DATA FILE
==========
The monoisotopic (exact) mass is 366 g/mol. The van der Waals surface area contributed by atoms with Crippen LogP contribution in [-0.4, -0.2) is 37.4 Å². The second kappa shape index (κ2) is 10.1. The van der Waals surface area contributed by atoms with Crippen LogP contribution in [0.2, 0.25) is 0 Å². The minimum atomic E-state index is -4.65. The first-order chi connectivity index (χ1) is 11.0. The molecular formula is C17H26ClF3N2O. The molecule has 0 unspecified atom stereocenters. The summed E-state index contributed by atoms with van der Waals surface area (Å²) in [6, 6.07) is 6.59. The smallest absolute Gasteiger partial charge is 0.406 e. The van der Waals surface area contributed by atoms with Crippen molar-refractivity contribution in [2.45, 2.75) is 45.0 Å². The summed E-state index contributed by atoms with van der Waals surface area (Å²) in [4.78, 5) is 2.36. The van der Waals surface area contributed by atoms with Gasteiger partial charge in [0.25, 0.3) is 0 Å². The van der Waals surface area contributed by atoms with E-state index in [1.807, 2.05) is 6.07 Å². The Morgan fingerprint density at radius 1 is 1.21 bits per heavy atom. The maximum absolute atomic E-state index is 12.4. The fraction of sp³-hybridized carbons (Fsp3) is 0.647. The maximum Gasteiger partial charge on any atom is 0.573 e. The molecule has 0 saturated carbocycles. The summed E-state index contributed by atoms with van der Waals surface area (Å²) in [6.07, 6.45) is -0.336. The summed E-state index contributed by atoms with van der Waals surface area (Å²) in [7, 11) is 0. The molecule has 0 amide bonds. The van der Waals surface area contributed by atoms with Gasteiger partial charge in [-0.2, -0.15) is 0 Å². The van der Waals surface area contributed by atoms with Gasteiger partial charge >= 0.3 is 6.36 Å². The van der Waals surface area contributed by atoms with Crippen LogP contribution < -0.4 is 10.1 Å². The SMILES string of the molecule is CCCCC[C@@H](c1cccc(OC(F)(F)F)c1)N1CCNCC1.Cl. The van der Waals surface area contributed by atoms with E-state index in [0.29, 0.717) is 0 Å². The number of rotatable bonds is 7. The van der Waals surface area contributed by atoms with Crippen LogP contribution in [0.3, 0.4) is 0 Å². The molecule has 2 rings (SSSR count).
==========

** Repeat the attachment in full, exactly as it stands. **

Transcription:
The monoisotopic (exact) mass is 366 g/mol. The van der Waals surface area contributed by atoms with Crippen LogP contribution in [-0.4, -0.2) is 37.4 Å². The second kappa shape index (κ2) is 10.1. The van der Waals surface area contributed by atoms with Crippen LogP contribution in [0.2, 0.25) is 0 Å². The minimum atomic E-state index is -4.65. The first-order chi connectivity index (χ1) is 11.0. The molecular formula is C17H26ClF3N2O. The molecule has 0 unspecified atom stereocenters. The summed E-state index contributed by atoms with van der Waals surface area (Å²) in [6, 6.07) is 6.59. The smallest absolute Gasteiger partial charge is 0.406 e. The van der Waals surface area contributed by atoms with Crippen molar-refractivity contribution in [2.45, 2.75) is 45.0 Å². The summed E-state index contributed by atoms with van der Waals surface area (Å²) in [4.78, 5) is 2.36. The van der Waals surface area contributed by atoms with Gasteiger partial charge in [0.25, 0.3) is 0 Å². The van der Waals surface area contributed by atoms with E-state index in [1.807, 2.05) is 6.07 Å². The Morgan fingerprint density at radius 1 is 1.21 bits per heavy atom. The maximum absolute atomic E-state index is 12.4. The fraction of sp³-hybridized carbons (Fsp3) is 0.647. The maximum Gasteiger partial charge on any atom is 0.573 e. The molecule has 0 saturated carbocycles. The summed E-state index contributed by atoms with van der Waals surface area (Å²) in [6.07, 6.45) is -0.336. The summed E-state index contributed by atoms with van der Waals surface area (Å²) in [7, 11) is 0. The molecule has 0 amide bonds. The van der Waals surface area contributed by atoms with Gasteiger partial charge in [-0.2, -0.15) is 0 Å². The van der Waals surface area contributed by atoms with Gasteiger partial charge >= 0.3 is 6.36 Å². The van der Waals surface area contributed by atoms with Crippen LogP contribution < -0.4 is 10.1 Å². The SMILES string of the molecule is CCCCC[C@@H](c1cccc(OC(F)(F)F)c1)N1CCNCC1.Cl. The van der Waals surface area contributed by atoms with E-state index in [0.29, 0.717) is 0 Å². The number of rotatable bonds is 7. The van der Waals surface area contributed by atoms with Crippen LogP contribution in [0.3, 0.4) is 0 Å². The molecule has 2 rings (SSSR count).